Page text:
Previous columns in this series have touched on a variety of discovery-related topics, most related to the challenges and pitfalls of e-discovery. E-discovery has frustrated not only litigants, but courts as well, dismayed that despite the best intentions of the drafters of the 2006 amendments to the Federal Rules of Civil Procedure, e-discovery costs have spiraled out of control.

The Federal Circuit Advisory Council recently promulgated an E-Discovery Model Order for voluntary use by district courts in patent litigation cases, which historically have had disproportionately higher e-discovery costs. The three-page Model Order is commendable for its clarity and brevity. Although it was drafted specifically for patent cases, it is applicable to many types of federal civil litigation, and a useful exemplar for state litigation as well. Its provisions for streamlining e-discovery include:

  • Cost-shifting considerations for electronically stored information (ESI) production. A party’s “disproportionate ESI production requests,” and “nonresponsive or dilatory discovery tactics” will militate for cost-shifting against the party. Conversely, a party’s “meaningful compliance with this Order and efforts to promote efficiency and reduce costs will be considered in cost-shifting determinations.” Cost-shifting discourages overbroad and abusive discovery, which drive up litigation costs unnecessarily.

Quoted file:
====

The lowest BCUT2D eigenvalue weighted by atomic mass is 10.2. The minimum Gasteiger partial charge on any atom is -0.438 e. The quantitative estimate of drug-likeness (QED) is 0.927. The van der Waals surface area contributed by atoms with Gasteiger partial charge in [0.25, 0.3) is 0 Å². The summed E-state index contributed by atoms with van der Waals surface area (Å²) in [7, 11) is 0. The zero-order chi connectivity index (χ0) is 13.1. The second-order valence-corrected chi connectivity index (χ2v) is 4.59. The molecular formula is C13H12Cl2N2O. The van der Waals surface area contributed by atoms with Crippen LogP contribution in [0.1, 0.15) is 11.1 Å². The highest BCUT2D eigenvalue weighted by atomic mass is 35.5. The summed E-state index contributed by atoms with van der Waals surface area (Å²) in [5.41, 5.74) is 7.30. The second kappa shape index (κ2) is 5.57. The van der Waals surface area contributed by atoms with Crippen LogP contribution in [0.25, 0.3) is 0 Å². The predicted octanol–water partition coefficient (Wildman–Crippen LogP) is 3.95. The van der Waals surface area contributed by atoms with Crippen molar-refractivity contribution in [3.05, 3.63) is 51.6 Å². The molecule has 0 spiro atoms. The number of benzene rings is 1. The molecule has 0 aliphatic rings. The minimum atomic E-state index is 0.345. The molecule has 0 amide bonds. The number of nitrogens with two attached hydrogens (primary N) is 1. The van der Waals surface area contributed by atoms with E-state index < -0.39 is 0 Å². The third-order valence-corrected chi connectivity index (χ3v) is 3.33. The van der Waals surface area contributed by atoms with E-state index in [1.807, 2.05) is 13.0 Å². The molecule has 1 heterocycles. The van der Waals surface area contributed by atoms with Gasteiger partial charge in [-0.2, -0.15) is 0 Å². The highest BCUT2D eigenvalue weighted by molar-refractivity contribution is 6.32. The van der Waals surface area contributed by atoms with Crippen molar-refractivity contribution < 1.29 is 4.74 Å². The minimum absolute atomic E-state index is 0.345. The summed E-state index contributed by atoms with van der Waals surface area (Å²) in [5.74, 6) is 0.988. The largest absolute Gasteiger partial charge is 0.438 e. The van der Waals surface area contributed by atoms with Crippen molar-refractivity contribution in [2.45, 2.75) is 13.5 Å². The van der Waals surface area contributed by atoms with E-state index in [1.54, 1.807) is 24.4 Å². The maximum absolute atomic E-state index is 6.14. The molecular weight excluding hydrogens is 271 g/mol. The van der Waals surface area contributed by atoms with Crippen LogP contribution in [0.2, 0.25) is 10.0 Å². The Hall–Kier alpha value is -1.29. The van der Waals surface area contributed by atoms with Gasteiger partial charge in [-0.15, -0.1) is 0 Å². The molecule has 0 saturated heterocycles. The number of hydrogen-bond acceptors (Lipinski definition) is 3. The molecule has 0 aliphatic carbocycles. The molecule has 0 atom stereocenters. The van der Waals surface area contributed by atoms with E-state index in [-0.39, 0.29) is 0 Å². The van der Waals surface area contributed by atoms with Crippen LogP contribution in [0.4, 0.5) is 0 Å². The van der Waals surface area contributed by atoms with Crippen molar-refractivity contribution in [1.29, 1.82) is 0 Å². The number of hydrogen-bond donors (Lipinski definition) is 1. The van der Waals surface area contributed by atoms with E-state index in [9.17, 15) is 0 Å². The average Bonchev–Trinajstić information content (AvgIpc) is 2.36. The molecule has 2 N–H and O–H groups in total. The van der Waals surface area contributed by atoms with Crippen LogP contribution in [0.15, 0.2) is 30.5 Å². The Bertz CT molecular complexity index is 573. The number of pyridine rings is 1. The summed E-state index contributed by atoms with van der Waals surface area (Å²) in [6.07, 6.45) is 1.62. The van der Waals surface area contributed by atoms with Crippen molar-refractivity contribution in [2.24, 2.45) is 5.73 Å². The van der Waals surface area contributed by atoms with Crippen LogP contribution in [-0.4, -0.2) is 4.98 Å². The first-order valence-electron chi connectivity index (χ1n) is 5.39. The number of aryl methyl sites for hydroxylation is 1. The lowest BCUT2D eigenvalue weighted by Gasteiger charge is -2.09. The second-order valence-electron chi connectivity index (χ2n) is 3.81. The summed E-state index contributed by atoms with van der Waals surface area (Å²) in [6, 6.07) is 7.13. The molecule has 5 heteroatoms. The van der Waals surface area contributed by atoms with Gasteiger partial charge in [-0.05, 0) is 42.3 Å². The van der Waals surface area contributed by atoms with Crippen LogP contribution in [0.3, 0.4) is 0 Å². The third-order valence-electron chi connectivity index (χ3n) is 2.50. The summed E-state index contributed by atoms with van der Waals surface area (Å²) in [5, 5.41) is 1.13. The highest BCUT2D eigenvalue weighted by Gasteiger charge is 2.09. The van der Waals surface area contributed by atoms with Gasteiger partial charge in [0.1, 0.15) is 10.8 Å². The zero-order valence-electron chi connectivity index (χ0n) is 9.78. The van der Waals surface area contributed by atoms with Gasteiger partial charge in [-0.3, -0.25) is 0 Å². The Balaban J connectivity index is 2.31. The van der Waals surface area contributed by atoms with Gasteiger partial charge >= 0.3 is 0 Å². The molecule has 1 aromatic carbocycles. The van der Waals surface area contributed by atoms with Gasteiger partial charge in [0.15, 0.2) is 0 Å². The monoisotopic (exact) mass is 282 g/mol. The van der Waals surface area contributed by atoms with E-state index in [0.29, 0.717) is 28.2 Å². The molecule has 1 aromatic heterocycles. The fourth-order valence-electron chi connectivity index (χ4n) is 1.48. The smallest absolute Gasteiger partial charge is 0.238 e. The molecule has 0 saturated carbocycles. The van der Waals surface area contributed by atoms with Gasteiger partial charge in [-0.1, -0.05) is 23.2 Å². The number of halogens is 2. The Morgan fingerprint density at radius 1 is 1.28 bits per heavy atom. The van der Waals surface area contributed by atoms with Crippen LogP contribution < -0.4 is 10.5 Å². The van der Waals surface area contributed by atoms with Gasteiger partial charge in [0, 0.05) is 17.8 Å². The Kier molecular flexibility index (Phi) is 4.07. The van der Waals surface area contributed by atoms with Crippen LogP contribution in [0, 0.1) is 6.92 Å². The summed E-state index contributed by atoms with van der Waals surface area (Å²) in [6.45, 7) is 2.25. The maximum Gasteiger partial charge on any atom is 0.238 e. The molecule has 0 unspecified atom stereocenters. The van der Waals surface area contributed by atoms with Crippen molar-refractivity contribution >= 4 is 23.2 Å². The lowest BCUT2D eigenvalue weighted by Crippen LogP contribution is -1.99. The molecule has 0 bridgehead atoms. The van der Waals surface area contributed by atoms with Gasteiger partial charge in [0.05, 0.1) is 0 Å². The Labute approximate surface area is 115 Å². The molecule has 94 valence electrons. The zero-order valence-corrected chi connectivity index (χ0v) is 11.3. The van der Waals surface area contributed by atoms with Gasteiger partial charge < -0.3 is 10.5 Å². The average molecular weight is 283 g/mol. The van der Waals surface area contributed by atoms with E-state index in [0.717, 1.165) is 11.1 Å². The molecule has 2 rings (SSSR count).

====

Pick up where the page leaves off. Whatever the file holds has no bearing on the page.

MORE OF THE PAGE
• Limitations on production of ESI. The Model Order specifies limitations on ESI in two areas:

1.  Metadata within ESI, or native information about the ESI itself, need not be produced in response to a general ESI production request, absent a showing of good cause. Metadata is seldom useful or relevant, but greatly drives up production expense.

2.  The Model Order greatly limits the scope of email production. Email shall not be produced in response to general ESI production requests, rather upon request for specific email production. Moreover, email production is phased to occur after other fundamental discovery has been completed. Email can only be requested from five custodians per producing party, unless the parties agree otherwise or the court approves additional custodians, with the costs for email production for further custodians borne by the requesting party. In addition, only five email search terms may be submitted for each custodian, with the court considering requests for up to five other terms. The terms must be “narrowly tailored to particular issues.”

  • Non-use or waiver of inadvertently produced privileged or work product protected ESI.The Model Order provides that “the receiving party shall not use ESI that the producing party asserts is attorney-client privileged or work product protected to challenge the privilege or protection.” Although the Order is silent as to clawbacks, it seems likely that parties operating under its provisions would agree that privileged or protected ESI would be promptly returned and/or destroyed upon notification.

    Furthermore, the Order specifies that pursuant to Federal Rule of Evidence 502(d), the inadvertent production of privileged and/or protected ESI would not be a waiver in that case or any other federal or state proceeding. Finally, the Order states that “the mere production of ESI in a litigation as part of a mass production shall not itself constitute a waiver for any purpose.”

Together these limitations and exclusions on e-discovery should reduce a party’s expense and burden in litigation, and provide clarity when cost-shifting is appropriate ordered by the court. Time will tell whether these restrictions will result in genuine increases in efficiency and accountability, but one thing is certain: Courts will continue to pay close attention to e-discovery to improve our justice system.